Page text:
the one-day hà giang loop ride from hell

The Hà Giang Loop is a scenic three-day motorcycle ride through the northern mountains of Vietnam that touches waterfalls, remote villages, and even China.

What I experienced was far from that.

The day started off as well as any other with an hour of riding through small towns and villages emerging into a beautiful stretch of mountains and winding roads before the weather decided not to participate and the rain started to pour. Not dismayed (I did have a thin rain jacket to protect me after all), I continued to toot along at my favorite speed of 30km/h, though what I didn’t see coming was the cold of the mountains coupled with said rain. Within minutes I went from being a bit chilly to being cold to shivering uncontrollably to being convinced I was going to catch pneumonia.

After pulling off into the first town to try and dry off/warm up/eat lunch, I realized I wasn’t enjoying myself enough to continue riding for three days in thunderstorms. Instead of backtracking the road I took, Google Maps (up until that point one of my best friends in Southeast Asia) presented me an alternative that would only take “38 minutes longer.”

Lesson: However long Google Maps tells you it’s going to take, double it. At least.  

Why not right? It’s 2 PM, so I can’t possibly get back later than 5 PM this evening.

Wrong.

After a beautiful first 45 minutes driving through empty roads past quiet villages and beautiful nature, my trusty navigation told me to turn onto a rock and mud path. As I was too far to turn back and there was no possible way to cut across the river, I began to climb switchbacks buoyed by a local kid on a motorbike nodding his head when I pointed and mentioned Hà Giang. Following me for a kilometer or two, our last point of contact was when he shouted and I turned around to see my bag being dragged in the mud.

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At this point still relatively confident I would make it back, I continued climbing up roads that to be called hiking trails would even be generous. Large boulders and tracks of mud abound, I saw no other people for about an hour and a half. That’s when things got a bit wild.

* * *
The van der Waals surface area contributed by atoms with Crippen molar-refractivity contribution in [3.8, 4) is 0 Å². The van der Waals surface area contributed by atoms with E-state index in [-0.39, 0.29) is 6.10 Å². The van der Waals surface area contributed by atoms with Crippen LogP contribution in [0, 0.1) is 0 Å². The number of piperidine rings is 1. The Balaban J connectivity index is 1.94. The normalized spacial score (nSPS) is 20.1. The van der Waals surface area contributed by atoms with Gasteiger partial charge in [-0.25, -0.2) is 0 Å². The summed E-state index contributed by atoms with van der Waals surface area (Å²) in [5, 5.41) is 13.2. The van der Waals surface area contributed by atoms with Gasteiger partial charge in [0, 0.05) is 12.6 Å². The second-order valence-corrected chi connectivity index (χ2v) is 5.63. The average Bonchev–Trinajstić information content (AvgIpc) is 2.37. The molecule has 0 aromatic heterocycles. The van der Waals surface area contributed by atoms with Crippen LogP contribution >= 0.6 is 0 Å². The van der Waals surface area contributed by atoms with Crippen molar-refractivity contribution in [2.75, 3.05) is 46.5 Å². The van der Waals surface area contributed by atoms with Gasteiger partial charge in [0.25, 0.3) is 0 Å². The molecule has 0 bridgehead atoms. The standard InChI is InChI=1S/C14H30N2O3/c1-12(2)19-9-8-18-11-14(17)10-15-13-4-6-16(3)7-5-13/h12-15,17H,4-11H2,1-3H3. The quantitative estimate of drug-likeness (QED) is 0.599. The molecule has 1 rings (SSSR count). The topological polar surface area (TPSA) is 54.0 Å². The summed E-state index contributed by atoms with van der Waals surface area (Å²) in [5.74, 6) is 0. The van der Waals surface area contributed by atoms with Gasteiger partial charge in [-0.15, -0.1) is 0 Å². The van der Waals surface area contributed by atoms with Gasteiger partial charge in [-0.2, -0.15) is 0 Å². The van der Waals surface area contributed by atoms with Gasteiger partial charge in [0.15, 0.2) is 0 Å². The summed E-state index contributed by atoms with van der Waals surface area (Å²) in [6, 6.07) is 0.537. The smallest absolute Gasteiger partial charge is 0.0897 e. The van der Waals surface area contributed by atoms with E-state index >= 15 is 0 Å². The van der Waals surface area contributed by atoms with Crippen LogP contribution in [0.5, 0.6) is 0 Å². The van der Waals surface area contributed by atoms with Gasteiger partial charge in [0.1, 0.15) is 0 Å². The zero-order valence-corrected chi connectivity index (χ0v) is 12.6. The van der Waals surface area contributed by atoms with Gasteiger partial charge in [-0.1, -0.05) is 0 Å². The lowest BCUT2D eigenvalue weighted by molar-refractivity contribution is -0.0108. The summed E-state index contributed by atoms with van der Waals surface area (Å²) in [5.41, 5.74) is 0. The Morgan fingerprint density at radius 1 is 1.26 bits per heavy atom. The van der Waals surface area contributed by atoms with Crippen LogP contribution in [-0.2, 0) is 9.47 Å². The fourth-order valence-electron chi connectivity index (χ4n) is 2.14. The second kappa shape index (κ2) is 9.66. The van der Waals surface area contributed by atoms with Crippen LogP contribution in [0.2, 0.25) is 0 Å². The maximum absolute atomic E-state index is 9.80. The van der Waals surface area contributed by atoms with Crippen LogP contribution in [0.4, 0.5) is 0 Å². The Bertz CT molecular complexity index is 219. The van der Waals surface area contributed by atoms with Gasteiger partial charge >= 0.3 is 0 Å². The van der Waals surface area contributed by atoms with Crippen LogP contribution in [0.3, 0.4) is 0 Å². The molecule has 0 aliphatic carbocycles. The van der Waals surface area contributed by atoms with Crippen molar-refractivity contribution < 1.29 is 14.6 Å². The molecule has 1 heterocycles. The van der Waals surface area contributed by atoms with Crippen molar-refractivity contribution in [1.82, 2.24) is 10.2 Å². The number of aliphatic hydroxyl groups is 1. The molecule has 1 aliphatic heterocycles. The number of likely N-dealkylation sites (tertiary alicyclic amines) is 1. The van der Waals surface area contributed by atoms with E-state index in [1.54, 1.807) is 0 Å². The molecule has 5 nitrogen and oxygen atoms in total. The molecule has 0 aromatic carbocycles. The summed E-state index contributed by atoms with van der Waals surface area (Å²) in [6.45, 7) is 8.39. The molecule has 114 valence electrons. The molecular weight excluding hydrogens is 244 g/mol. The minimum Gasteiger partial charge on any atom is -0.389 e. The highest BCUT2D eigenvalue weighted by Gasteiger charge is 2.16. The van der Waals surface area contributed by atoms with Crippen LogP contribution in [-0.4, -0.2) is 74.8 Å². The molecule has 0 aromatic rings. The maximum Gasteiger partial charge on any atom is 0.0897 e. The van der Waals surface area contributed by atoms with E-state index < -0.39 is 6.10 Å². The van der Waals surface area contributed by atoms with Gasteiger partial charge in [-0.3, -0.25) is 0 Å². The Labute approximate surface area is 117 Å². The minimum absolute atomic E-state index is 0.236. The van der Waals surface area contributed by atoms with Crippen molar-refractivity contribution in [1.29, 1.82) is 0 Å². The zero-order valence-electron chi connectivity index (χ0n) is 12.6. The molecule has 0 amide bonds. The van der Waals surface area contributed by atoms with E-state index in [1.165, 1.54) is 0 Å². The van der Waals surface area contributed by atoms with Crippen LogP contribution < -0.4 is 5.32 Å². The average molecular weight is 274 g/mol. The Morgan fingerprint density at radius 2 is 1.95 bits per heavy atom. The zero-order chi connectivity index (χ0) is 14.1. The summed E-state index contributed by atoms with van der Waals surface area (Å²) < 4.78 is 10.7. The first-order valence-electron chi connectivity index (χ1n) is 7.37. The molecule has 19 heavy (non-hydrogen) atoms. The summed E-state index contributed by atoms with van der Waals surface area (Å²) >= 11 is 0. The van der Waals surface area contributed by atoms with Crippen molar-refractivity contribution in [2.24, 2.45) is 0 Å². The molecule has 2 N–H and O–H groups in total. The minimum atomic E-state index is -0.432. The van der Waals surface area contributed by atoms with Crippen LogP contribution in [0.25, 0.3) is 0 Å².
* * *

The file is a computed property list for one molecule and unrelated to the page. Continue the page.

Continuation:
The sun was slowly creeping away, my bike ran out of fuel, and the phrase “are we there yet?” was in full swing. Every time I looked at my map it was as if I’d made no progress, and the reality kicked in that I was in the middle of the mountains about 30km from society with no emergency exit: there were no side roads to cut through, no food or water, no small villages, no abort button. Even if I had a working cell phone, there was no possible way anyone would be able reach me except climb said path in the dark, which wasn’t going to happen.

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Note the distance left at 5 PM after a 2 PM start.

The range of thoughts included:

“Am I going to have to sleep in the bushes somewhere?”

“There’s no way I make it down in time, and when the sun goes down I’ll just have to push the bike 20 miles home.”

“Google Maps is trying to fucking kill me what was it thinking sending me here.”

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When the road finally began to improve.

To spare you all the details, after five hours of riding down hills with the engine off and up hills with the engine on to conserve what little fuel I had left and falling over and losing a bike mirror in the process, I managed to find a hut that sold me enough fuel to make it back in the darkness. Six godforsaken hours later I made it back.

Ride safe y’all.

Tl;dr It started raining while riding through the mountains and I got too cold and wet so had I to take a detour and get lost in the middle of the mountains about 20 miles off the path with no gas and the sun going down.

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